Friday, September 27, 2013

Live in Wonder ...

A couple of years ago, I walked down a long, sunny hillside outside Santa Barbara, California, beneath the spreading branches of some very tall deciduous trees whose name I never did discover.

The shaded air was warm from the sun beating on the canopy overhead - at least it was until I rounded a bend in the path to find a small stream meandering from a ravine above. I turned my face gratefully toward the cool air rising from the water and there, close to the ground beside the stream, saw two perfect wild irises, bright and sharp and iridescent as two stars against the deep green of the surrounding foliage. My breath caught at their random perfection and I stood in the coolness for a long time just gazing at their fragile beauty.

Moments like these are moments of wonder, unexpected gifts to be cherished and remembered again and again. The Merriam-Webster dictionary defines this experience of wonder as:
A feeling of surprise mingled with admiration, caused by something beautiful, unexpected, unfamiliar, or inexplicable. (Marvel, astonishment, amazement)
But I think wonder goes even deeper than that. Wonder is also a way of being in the world, a way of opening to the possibility of being surprised. It is the readiness of our hearts and minds and perceptions to encounter beauty and astonishment. When we become stressed and beaten down by providing care for others, our focus becomes narrowed and constricted and we can lose our sense of wonder because we no longer see the things that give rise to it. And when we lose our sense of wonder, we lose an important source of refreshment and renewal.

Wonder's broader lens reminds us that all is not toil and trouble. Entwined in the ordinary, and even in the difficult things and experiences of life, can be moments of sublime beauty, awe and amazement -  if only we have the eyes to see them. Think of yourself as a child or of your own children or neighbours. Wonder comes naturally to those so new to the world. They find sources of wonder all around them - in the diamond dewdrops on a spider's web, in the flight of a kite in the wind, in the experience of tying their shoes for the very first time, in the arc of a rainbow across the sky.

Being open to wonder means pulling ourselves out of our ruts and narrowed perceptions to notice all of life. It means becoming mindful so we can see the the full context of the world and relationships around us and the smaller things of life as well. As we open more and more to the possibility of wonder, we increase our potential for both emotional and spiritual renewal.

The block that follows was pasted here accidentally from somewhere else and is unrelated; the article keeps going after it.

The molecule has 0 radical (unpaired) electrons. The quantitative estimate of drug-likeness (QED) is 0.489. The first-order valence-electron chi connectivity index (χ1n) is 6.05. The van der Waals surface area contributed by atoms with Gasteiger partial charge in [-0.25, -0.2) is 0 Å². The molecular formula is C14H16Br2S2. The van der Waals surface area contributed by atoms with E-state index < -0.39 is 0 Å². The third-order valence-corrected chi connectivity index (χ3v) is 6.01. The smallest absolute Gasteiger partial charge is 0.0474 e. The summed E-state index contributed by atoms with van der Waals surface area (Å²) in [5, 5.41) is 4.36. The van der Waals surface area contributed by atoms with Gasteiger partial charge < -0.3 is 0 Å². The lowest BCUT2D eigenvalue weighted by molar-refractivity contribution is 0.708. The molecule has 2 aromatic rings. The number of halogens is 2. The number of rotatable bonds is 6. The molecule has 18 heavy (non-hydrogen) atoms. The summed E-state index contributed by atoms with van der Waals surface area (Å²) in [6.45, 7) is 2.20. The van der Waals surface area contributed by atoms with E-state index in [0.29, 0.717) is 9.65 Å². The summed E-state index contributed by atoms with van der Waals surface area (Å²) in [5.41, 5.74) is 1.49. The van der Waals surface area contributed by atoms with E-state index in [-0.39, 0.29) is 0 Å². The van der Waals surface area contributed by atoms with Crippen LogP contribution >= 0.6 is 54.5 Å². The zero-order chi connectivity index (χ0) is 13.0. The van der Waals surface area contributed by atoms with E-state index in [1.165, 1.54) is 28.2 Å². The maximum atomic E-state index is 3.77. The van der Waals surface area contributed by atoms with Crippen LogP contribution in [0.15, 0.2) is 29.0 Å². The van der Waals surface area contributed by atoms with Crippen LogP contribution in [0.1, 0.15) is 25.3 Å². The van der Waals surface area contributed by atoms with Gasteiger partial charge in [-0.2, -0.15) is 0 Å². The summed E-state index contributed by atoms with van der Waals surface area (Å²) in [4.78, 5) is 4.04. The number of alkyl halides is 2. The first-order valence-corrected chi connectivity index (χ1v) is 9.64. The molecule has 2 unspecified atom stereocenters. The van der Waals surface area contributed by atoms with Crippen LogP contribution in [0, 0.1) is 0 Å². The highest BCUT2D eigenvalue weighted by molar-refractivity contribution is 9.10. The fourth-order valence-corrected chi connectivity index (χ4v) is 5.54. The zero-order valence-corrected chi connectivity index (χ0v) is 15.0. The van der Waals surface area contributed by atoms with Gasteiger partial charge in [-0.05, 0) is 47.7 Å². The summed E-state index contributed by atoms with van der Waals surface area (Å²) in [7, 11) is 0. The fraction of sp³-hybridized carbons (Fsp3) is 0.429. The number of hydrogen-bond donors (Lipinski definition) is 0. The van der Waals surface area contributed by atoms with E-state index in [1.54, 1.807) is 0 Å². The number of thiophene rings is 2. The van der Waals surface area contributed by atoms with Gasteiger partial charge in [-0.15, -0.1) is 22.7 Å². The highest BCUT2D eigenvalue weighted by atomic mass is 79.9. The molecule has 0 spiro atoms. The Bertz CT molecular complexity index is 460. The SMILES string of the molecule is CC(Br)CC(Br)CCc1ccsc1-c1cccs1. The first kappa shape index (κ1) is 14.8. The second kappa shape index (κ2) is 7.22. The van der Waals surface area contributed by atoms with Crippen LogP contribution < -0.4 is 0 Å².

Wonder is known as a principal source of spirituality and of humanity's belief in the existence of an unseen order of life. Spirituality, in turn, is known as both a source and outcome of trauma and compassion fatigue healing. So, is it possible that by enhancing our openness to wonder, we can also enhance our compassion fatigue recovery and resilience? It seems quite likely.

Parker Palmer explores this idea of enhancing wonder in an excerpt from The Courage to Teach: Exploring the Inner Landscape of a Teacher's Life:

Normally, when we are taken by surprise, there is a sudden narrowing of our visual periphery that exacerbates the fight or flight response - an intense, fearful, self-defensive focusing of the 'gimlet eye' that is associated with both physical and intellectual combat. But in the Japanese self-defense art of aikido, this visual narrowing is countered by a practice called 'soft eyes', in which one learns to widen one's periphery, to take in more of the world ...
Soft eyes, it seems to me, is an evocative image for what happens when we gaze on sacred reality. Now our eyes are open and receptive, able to take in the greatness of the world and the grace of great things. Eyes wide with wonder, we no longer need to resist or run when taken by surprise. Now we can open ourselves to the great mystery. 

May each of us find "soft eye" moments of wonder in the week ahead, and sweet memories of those still shining in the past.

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